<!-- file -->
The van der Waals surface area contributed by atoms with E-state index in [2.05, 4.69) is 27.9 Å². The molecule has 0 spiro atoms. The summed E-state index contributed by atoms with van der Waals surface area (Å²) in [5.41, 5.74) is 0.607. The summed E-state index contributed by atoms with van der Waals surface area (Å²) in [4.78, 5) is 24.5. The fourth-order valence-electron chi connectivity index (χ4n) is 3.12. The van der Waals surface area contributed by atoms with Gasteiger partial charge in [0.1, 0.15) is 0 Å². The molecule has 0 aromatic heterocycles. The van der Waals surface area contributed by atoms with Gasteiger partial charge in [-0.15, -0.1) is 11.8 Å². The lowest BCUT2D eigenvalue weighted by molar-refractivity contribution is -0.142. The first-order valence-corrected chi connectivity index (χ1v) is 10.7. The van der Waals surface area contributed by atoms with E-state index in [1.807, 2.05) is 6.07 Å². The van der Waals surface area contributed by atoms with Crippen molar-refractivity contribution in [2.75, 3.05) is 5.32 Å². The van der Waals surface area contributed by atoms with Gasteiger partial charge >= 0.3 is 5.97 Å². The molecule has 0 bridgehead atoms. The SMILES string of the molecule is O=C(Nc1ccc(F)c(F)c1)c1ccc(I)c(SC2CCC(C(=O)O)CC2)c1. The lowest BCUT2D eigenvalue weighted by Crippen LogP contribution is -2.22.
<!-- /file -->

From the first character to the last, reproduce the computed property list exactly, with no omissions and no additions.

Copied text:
The van der Waals surface area contributed by atoms with E-state index in [2.05, 4.69) is 27.9 Å². The molecule has 0 spiro atoms. The summed E-state index contributed by atoms with van der Waals surface area (Å²) in [5.41, 5.74) is 0.607. The summed E-state index contributed by atoms with van der Waals surface area (Å²) in [4.78, 5) is 24.5. The fourth-order valence-electron chi connectivity index (χ4n) is 3.12. The van der Waals surface area contributed by atoms with Gasteiger partial charge in [0.1, 0.15) is 0 Å². The molecule has 0 aromatic heterocycles. The van der Waals surface area contributed by atoms with Gasteiger partial charge in [-0.15, -0.1) is 11.8 Å². The lowest BCUT2D eigenvalue weighted by molar-refractivity contribution is -0.142. The first-order valence-corrected chi connectivity index (χ1v) is 10.7. The van der Waals surface area contributed by atoms with E-state index in [1.807, 2.05) is 6.07 Å². The van der Waals surface area contributed by atoms with Crippen molar-refractivity contribution in [2.75, 3.05) is 5.32 Å². The van der Waals surface area contributed by atoms with Gasteiger partial charge >= 0.3 is 5.97 Å². The molecule has 0 bridgehead atoms. The SMILES string of the molecule is O=C(Nc1ccc(F)c(F)c1)c1ccc(I)c(SC2CCC(C(=O)O)CC2)c1. The lowest BCUT2D eigenvalue weighted by Crippen LogP contribution is -2.22.